Nearly half of Tinder users are already with someone, says study

Technically Incorrect: A piece of research that damns humanity's fickle nature suggests that those on the popular hookup -- ahem, dating -- app aren't all they claim to be.

Chris Matyszczyk
3 min read

Technically Incorrect offers a slightly twisted take on the tech that's taken over our lives.

As can a divorce. Screenshot by Chris Matyszczyk/CNET

We exist here to chronicle the parlous state of the human condition.

No, it's not technology's fault. Technology is merely hastening the inevitable, exposing the inner frailties of the earthly mind.

My evidence today is a study that was recently performed by market researcher GlobalWebIndex to analyze just who wafts around Tinder.

Should you be unfamiliar with this app, it's often referred to as the hookup app. This is rather unfair. It's really an app that allows you to think you can reject people with a wave of your regal finger. You're shown a photo of a potential partner, and you swipe right to like them (if they respond in kind you can message each other). Or you swipe left to pooh-pooh them. It's a power app for the picky.

But who are these picky? You will be stunned into giving all your wealth to your Starbucks barista when I tell you that 30 percent of Tinderers are married, and another 12 percent are -- to use that touchingly loose phrase so popularized by Facebook -- "in a relationship." At least according to this study, which examined 47,000 users all over the world.

One might conclude, therefore, that almost half the people on Tinder are untrustworthy beings, there to gain surreptitious pleasures with one swipe to the right.

Another statistic might affect your duodenum today. Men make up 62 percent of Tinderers. This would offer the sneaking conclusion that many of the 30 percent whole who are married are actually men looking for what is sometimes called "a good time" and what sometimes concludes with "a fight," "a stalker," a "call to the police" or -- the most common -- "a divorce."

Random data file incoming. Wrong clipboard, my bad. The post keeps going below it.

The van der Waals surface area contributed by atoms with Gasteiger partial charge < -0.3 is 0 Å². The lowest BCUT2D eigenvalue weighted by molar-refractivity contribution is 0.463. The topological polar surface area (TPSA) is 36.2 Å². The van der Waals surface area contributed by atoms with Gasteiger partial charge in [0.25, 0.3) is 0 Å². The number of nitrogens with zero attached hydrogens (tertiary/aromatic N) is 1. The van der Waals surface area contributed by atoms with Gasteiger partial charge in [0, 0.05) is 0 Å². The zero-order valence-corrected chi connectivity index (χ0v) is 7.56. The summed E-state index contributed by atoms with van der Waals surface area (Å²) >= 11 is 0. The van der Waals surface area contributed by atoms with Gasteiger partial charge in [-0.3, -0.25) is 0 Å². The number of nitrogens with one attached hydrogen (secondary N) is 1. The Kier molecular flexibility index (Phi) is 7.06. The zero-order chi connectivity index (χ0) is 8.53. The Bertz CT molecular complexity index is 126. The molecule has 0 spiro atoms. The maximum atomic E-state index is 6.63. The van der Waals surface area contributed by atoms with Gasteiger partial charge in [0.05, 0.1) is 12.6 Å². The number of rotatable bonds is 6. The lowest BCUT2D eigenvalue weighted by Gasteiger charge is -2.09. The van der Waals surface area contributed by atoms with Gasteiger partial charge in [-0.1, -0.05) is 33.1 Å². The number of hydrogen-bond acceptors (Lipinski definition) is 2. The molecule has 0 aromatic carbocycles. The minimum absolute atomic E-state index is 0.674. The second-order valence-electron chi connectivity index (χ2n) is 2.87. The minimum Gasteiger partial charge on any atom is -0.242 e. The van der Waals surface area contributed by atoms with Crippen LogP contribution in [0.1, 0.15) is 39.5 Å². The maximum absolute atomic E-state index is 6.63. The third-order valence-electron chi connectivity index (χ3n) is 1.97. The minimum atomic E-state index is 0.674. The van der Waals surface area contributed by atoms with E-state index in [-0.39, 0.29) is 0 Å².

Of course it could be that, given Tinder is free, some people use it just to window-shop -- or should that be screen-shop? -- dreaming of what might have been or what still could be.

I contacted Tinder to ask how it views these -- to the undressed eye -- sobering statistics. The company's vice-president of global communications and branding, Rosette Pambakian, told me: "The results of this tiny, 681 person study in the UK is a totally inaccurate depiction of Tinder's user-base. This firm is making guesses without having any access to real data on our millions of users worldwide."

So what is the truth? Or at least Tinder's truth? Pambakian said: "The single largest age group on Tinder, making up more than half of our entire user-base, is 18 to 24, and 93+ percent of them have never been married, according to the UK's Office of National Statistics."

Some might find this logic troubling, as national statistics don't necessarily represent the Tinder population at all.

Pambakian, however, believes GlobalWebIndex to be as unreliable as an online date who doesn't turn up. She said: "Their methodology seems severely and fundamentally flawed." As do some of the people you meet through Tinder, I am told.

Interestingly, 25 percent of those on Tinder are already paying for some sort of online dating service. Perhaps that's why the company introduced Tinder Plus. This twisted offering actually charges older people more.

I know that Tinder does sometimes work. My engineer friend George met a woman on Tinder in Istanbul. They concluded quickly that they were meant for each other. Yes, not just for that evening. They are now married.

Perhaps, though, one should accept that Tinder in general is no different from other dating sites, which are no different from real life.

You meet someone in a bar. They tell you lots of things about themselves. In modern parlance, this is called "sharing."

My own personal research estimate is that at least 42 percent of what they say contains more than a tinge of utter mendacity.

Update, 4:49 p.m. PT: Adds comment from Tinder.

(Via the Guardian)